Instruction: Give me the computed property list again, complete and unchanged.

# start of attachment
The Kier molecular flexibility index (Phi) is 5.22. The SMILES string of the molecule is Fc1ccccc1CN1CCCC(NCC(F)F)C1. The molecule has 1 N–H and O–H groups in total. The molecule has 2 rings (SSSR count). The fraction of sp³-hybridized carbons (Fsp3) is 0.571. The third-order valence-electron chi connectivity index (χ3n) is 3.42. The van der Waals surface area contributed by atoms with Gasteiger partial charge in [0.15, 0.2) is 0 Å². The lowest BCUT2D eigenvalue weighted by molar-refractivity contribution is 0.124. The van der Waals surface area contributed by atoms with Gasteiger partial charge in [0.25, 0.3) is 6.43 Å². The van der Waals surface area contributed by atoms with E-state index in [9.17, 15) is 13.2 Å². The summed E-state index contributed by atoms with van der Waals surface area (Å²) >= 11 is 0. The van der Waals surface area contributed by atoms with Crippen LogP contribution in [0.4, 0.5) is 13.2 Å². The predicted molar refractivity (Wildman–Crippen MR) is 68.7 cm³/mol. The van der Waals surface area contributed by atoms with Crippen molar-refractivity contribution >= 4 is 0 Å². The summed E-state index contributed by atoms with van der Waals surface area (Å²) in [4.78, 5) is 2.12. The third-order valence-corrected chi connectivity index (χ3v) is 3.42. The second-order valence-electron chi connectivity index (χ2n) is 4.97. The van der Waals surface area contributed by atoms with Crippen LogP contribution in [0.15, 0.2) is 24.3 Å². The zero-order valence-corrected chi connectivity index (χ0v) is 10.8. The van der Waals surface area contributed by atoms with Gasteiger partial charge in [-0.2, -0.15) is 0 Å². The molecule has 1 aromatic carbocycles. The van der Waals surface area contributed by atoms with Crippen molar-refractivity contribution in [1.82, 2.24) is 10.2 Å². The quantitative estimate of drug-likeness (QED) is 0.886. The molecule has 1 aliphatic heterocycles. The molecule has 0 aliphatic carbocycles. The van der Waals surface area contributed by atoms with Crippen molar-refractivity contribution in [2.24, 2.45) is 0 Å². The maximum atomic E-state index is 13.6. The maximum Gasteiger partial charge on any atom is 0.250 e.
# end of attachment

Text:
The Kier molecular flexibility index (Phi) is 5.22. The SMILES string of the molecule is Fc1ccccc1CN1CCCC(NCC(F)F)C1. The molecule has 1 N–H and O–H groups in total. The molecule has 2 rings (SSSR count). The fraction of sp³-hybridized carbons (Fsp3) is 0.571. The third-order valence-electron chi connectivity index (χ3n) is 3.42. The van der Waals surface area contributed by atoms with Gasteiger partial charge in [0.15, 0.2) is 0 Å². The lowest BCUT2D eigenvalue weighted by molar-refractivity contribution is 0.124. The van der Waals surface area contributed by atoms with Gasteiger partial charge in [0.25, 0.3) is 6.43 Å². The van der Waals surface area contributed by atoms with E-state index in [9.17, 15) is 13.2 Å². The summed E-state index contributed by atoms with van der Waals surface area (Å²) >= 11 is 0. The van der Waals surface area contributed by atoms with Crippen LogP contribution in [0.4, 0.5) is 13.2 Å². The predicted molar refractivity (Wildman–Crippen MR) is 68.7 cm³/mol. The van der Waals surface area contributed by atoms with Crippen molar-refractivity contribution >= 4 is 0 Å². The summed E-state index contributed by atoms with van der Waals surface area (Å²) in [4.78, 5) is 2.12. The third-order valence-corrected chi connectivity index (χ3v) is 3.42. The second-order valence-electron chi connectivity index (χ2n) is 4.97. The van der Waals surface area contributed by atoms with Crippen LogP contribution in [0.15, 0.2) is 24.3 Å². The zero-order valence-corrected chi connectivity index (χ0v) is 10.8. The van der Waals surface area contributed by atoms with Gasteiger partial charge in [-0.2, -0.15) is 0 Å². The molecule has 1 aromatic carbocycles. The van der Waals surface area contributed by atoms with Crippen molar-refractivity contribution in [1.82, 2.24) is 10.2 Å². The quantitative estimate of drug-likeness (QED) is 0.886. The molecule has 1 aliphatic heterocycles. The molecule has 0 aliphatic carbocycles. The van der Waals surface area contributed by atoms with Crippen molar-refractivity contribution in [2.24, 2.45) is 0 Å². The maximum atomic E-state index is 13.6. The maximum Gasteiger partial charge on any atom is 0.250 e.